Fund holdings are subject to change at any time at the discretion of the investment manager.
Bond credit quality is determined by a nationally recognized statistical rating organization such as Moody’s, Standard & Poor’s, or Fitch Ratings. Quality ratings typically range from “AAA” (highest grade) to “D” (lowest). When a bond is rated by more than one organization, Brandes uses the highest rating available. Credit quality ratings pertain to the underlying securities of the fund and not to the fund itself.
Because the values of the Fund's investments will fluctuate with market conditions, so will the value of your investment in the Fund. You could lose money on your investment in the Fund, or the Fund could underperform other investments. As with most fixed income funds, the income on and value of your shares in the Fund will fluctuate along with interest rates. When interest rates rise, the market prices of the debt securities the Fund owns usually decline. When interest rates fall, the prices of these securities usually increase. Generally, the longer the Fund's average portfolio maturity and the lower the average quality of its portfolio, the greater the price fluctuation. The price of any security owned by the Fund may also fall in response to events affecting the issuer of the security, such as its ability to continue to make principal and interest payments or its credit rating. Below investment grade debt securities are speculative and involve a greater risk of default and price change due to changes in the issuer's creditworthiness. The market prices of these debt securities may fluctuate more than the market prices of investment grade debt securities and may decline significantly in periods of general economic difficulty. The Fund may hold illiquid securities which may reduce the return of the Fund because it may be unable to sell such illiquid securities at an advantageous time or price. Illiquid securities may also be difficult to value. The Fund is actively managed, and may frequently buy and sell securities. Frequent trading increases a Fund’s portfolio turnover rate and may increase transaction costs, such as brokerage commissions and taxes, which in turn could detract from the Fund’s performance.
Investing in foreign securities poses additional risks. The performance of foreign securities can be adversely affected by the different political, regulatory and economic environments and other overall economic conditions in the countries where the Fund invests. Emerging country markets involve greater risk and volatility than more developed markets. Some emerging markets countries may have fixed or managed currencies that are not free-floating against the U.S. dollar. Certain of these currencies may experience substantial fluctuations or steady devaluation relative to the U.S. dollar. Mortgage-related securities are subject to certain additional risks. Rising interest rates tend to extend the duration of mortgage-related securities, making them more sensitive to changes in interest rates. As a result, when holding mortgage-related securities in a period of rising interest rates, a Fund may exhibit additional volatility. In addition, mortgage-related securities are subject to prepayment risk. When interest rates decline, borrowers may pay off their mortgages sooner than expected. This can reduce the returns of a Fund because it will have to reinvest that money at the lower prevailing interest rates.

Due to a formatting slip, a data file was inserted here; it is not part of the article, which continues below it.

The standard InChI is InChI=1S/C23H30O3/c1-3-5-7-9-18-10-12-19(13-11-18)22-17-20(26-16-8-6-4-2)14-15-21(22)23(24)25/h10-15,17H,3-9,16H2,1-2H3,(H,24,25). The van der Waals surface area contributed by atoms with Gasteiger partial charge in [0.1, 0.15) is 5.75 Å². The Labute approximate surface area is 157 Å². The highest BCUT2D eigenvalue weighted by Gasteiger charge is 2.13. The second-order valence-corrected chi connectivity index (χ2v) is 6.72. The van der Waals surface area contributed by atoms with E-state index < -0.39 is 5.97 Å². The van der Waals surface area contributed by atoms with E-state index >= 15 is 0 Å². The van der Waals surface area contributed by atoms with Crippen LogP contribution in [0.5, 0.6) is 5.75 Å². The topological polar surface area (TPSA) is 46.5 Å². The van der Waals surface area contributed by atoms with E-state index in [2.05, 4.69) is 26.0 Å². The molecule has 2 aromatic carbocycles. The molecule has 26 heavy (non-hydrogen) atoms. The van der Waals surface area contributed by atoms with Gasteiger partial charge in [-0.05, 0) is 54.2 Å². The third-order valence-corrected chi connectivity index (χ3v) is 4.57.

The Bloomberg Barclays U.S. Aggregate Bond Index is a broad-based benchmark that measures the investment-grade, U.S. dollar-denominated, fixed-rate taxable bond market. This index is a total return index which reflects the price changes and interest of each bond in the index.
Duration is defined as the weighted maturity of a fixed-income investment’s cash flows, used in the estimation of the price sensitivity of fixed-income securities for a given change in interest rates.
Cash-pay securities offer a fixed coupon rate of interest that is paid in cash, usually in semiannual payments, through the maturity or call date. (Source: sifma.org-Securities Industry and Financial Market Association)
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The Morningstar RatingTM for funds, or "star rating", is calculated for managed products (including mutual funds, variable annuity and variable life subaccounts, exchange-traded funds, closed-end funds, and separate accounts) with at least a three-year history. Exchange-traded funds and open-ended mutual funds are considered a single population for comparative purposes. It is calculated based on a Morningstar Risk-Adjusted Return measure that accounts for variation in a managed product's monthly excess performance, placing more emphasis on downward variations and rewarding consistent performance. The top 10% of products in each product category receive 5 stars, the next 22.5% receive 4 stars, the next 35% receive 3 stars, the next 22.5% receive 2 stars, and the bottom 10% receive 1 star. The Overall Morningstar Rating for a managed product is derived from a weighted average of the performance figures associated with its three-, five-, and 10-year (if applicable) Morningstar Rating metrics. The weights are: 100% three-year rating for 36-59 months of total returns, 60% five-year rating/40% three-year rating for 60-119 months of total returns, and 50% 10-year rating/30% five-year rating/20% three-year rating for 120 or more months of total returns. While the 10-year overall star rating formula seems to give the most weight to the 10-year period, the most recent three-year period actually has the greatest impact because it is included in all three rating periods. Ratings for other share classes may differ. For current performance, please view the Performance page of the web site or call 800.395.3807.